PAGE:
Fortunately for the region, PdNHF recognizes these challenges and has demonstrated its commitment to playing a major part in providing nonprofit leaders and their teams the support and resources they need to best serve their communities. As they do this, we’re working closely with PdNHF to define the impact the foundation and their partners hope to achieve and tailoring the capacity building program to help them achieve those goals. With their capacity building support, they aim to help grantees become more adaptable, design and implement stronger, evidence-informed programs, and develop and maintain strong internal structures and culture.

We believe PdNHF can best support their grantee partners and the development of the broader non-profit sector by implementing a program that is underpinned by two primary considerations. The first is to prioritize catalytic investments in the organizations whose missions and activities most closely align to PdNHF’s goals. PdNHF’s goal is to lead, fund, promote and leverage opportunities to assure that all people in its service region achieve good health. This is an important goal, and urgent in a region with, for example, a diabetes rate 27 percent higher than the national average. Thus, the value of investing in the strength of organizations with a high degree of alignment with PdNHF’s strategy to improve regional health is clear.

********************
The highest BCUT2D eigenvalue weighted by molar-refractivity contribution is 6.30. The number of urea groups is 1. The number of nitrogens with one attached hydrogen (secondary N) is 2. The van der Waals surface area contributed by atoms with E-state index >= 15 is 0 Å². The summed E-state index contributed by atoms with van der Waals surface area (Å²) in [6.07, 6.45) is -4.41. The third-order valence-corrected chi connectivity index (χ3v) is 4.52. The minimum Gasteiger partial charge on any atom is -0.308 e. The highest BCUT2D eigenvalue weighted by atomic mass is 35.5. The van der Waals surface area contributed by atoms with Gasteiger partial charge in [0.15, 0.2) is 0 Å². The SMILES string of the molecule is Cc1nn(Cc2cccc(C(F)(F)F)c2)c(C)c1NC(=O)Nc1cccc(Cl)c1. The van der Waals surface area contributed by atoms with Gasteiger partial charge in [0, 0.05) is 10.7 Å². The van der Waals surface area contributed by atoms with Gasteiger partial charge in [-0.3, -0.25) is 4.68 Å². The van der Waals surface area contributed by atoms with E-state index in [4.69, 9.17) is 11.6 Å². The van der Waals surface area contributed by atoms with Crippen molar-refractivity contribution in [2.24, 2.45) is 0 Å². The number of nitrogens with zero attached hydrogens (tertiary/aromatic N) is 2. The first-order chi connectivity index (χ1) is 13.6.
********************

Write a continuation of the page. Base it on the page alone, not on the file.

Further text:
At the same time, however, PdNHF recognizes the challenges the nonprofit community as a whole is facing, and that strong nonprofits of all types are critical for the overall well-being of folks in their region.  So together with PdNHF, we’ve co-designed strategies for simultaneously supporting these organizations and strengthening the region’s nonprofit support infrastructure. To do this while not becoming distracted from their primary mission is the trick, though, so we’ve developed strategies designed to create efficiencies and leverage the support going to their core organizations. When a consultant is flown in to work intensively with a PdNHF grantee on developing evidence-informed programming, that same consultant may also offer a workshop on Lean Data during their time in El Paso that is open to all nonprofits, and a separate, private training for local consultants so that they can continue to offer support on an ongoing basis.